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    In U.S GAO News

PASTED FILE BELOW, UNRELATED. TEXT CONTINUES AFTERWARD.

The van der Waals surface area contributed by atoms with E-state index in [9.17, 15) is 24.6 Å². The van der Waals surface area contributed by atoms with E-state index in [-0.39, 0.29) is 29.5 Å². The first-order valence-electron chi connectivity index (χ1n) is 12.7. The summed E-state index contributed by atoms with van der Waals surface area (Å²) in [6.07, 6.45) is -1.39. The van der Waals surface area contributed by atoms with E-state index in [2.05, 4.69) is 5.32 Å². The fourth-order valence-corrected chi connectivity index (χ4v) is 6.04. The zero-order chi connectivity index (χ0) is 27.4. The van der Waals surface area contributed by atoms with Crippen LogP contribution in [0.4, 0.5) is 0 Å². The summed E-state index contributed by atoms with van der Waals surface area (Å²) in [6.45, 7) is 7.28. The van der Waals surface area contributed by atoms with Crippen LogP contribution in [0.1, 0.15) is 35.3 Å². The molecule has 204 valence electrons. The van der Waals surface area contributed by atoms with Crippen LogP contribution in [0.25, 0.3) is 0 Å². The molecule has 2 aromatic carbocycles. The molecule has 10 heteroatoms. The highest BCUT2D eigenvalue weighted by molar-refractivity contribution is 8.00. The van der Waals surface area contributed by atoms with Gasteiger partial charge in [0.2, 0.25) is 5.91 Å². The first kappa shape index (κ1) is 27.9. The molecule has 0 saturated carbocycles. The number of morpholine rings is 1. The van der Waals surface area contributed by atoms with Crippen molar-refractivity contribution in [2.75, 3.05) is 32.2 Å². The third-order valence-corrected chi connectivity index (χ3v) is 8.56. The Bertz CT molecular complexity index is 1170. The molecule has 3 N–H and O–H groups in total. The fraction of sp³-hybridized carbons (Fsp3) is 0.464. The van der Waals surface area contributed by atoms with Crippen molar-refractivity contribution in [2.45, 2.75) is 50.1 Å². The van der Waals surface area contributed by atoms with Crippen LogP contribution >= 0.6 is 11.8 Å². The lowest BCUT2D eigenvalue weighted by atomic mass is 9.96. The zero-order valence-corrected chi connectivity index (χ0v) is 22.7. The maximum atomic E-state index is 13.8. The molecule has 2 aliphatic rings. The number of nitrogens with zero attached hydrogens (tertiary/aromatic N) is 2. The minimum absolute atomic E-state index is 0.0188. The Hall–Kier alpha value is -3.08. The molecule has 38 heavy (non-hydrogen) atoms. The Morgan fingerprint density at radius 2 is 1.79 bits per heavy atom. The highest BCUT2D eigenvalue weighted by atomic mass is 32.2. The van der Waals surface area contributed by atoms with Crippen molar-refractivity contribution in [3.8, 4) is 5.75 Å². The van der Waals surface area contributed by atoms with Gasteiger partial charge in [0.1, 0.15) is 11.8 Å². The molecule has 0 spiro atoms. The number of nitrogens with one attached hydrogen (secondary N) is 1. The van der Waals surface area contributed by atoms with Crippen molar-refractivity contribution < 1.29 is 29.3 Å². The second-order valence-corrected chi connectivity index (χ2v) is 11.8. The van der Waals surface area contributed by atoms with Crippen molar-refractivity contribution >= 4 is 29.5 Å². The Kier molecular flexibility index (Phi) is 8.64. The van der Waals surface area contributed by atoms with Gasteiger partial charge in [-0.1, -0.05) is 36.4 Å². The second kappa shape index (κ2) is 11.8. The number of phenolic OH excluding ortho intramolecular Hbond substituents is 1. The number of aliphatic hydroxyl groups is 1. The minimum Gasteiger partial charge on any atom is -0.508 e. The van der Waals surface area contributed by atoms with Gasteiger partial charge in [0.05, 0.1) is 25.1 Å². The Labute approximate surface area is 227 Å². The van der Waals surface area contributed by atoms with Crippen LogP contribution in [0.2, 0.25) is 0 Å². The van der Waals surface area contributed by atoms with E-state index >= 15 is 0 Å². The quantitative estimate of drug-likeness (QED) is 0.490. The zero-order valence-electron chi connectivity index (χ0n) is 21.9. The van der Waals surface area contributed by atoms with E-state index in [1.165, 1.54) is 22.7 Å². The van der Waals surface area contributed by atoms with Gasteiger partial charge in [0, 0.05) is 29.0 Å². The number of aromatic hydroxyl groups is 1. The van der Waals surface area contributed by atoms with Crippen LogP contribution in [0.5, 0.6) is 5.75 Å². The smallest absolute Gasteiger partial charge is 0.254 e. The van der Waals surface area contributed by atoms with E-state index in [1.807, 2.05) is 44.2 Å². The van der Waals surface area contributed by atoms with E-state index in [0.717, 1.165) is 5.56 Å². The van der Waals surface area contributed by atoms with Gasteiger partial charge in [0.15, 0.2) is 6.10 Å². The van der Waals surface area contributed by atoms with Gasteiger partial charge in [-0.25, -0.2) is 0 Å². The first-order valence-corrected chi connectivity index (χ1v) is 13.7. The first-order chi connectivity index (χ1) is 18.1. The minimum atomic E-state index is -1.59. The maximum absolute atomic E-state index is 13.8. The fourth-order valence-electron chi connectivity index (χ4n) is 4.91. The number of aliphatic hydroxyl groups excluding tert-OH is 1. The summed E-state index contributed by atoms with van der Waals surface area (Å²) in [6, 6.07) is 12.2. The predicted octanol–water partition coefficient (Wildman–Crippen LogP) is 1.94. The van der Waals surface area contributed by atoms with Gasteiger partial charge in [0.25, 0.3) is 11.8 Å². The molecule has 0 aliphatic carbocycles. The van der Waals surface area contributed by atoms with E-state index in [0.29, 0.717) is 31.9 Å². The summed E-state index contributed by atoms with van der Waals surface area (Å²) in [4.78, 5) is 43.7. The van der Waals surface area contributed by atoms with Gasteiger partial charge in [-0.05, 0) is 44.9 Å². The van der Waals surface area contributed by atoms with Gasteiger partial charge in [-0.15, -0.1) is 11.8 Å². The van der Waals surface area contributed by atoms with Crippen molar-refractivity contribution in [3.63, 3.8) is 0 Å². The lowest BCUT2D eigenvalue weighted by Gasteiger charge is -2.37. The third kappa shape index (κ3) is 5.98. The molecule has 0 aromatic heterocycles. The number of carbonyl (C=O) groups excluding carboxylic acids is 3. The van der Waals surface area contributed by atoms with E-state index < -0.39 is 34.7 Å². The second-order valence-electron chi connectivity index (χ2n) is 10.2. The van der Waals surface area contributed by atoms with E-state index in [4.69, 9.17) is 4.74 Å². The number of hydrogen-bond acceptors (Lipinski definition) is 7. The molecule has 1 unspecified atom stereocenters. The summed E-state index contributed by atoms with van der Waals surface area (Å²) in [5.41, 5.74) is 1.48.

The 2004 Summer Olympics in Athens, Greece, were held against the backdrop of growing concerns about international terrorism. Despite widespread fears of a potential terrorist attack on the Olympics, Greece hosted a safe and secure event with no terrorist incidents. To assist Greece in securing the 2004 Games, U.S. government agencies provided training and other support in the four years leading up to the Games. In addition, the U.S. government provided some security and other assistance to American athletes, spectators, and commercial investors, and expects to continue such support for future Olympics, including the upcoming 2006 Winter Olympics in Turin, Italy. GAO was asked to (1) determine the U.S. approach and coordination efforts for providing security assistance to the 2004 Summer Olympics; (2) examine the roles of U.S. agencies in Athens Olympics security and their financial outlays; and (3) review lessons learned in providing security assistance in support of the Olympics and how they are being incorporated into preparations for future Olympics. The Departments of State, Homeland Security, Defense, and Justice concurred with the report or had no comments.In 2001, the United States began planning its security assistance for the 2004 Summer Olympics, responding to the heightened worldwide anxiety following the September 11 attacks and Greece's request for international advice on its security plan. The United States based much of its security assistance on knowledge gained through Greece's participation in the Department of State's Antiterrorism Assistance Program and through the staging of a major U.S. military exercise in March 2004. Based on these assessments, the United States employed a coordinated approach in providing security assistance to Greece for the Olympics. The U.S. Ambassador in Greece coordinated and led the U.S. interagency efforts in-country, while the State-chaired interagency working group in Washington, D.C., coordinated domestic contributions. Furthermore, the United States participated in a seven-country coordination group that aimed to identify potential areas of cooperation on security and support for Greece. Almost 20 entities and offices within a number of U.S. agencies provided more than $35 million in security assistance and support to the government of Greece. The Departments of State, Homeland Security, Defense, and Justice provided security training to various elements of the Greek government; the Departments of Energy and Justice provided crisis response assistance during the Olympics; and the State Department also provided special security and other assistance to U.S. athletes, spectators, and corporate sponsors. Following the 2004 Summer Games, these U.S. agencies identified a number of lessons learned, such as the importance of assessing host governments' security capabilities early to assist in planning U.S. support, appointing key personnel to craft unified messages for the U.S. security efforts, and coordinating with multilateral and other organizing entities. These lessons were then communicated by Washington, D.C.- and Athens-based personnel to U.S. officials in Italy who are preparing to support the 2006 Winter Olympics in Turin.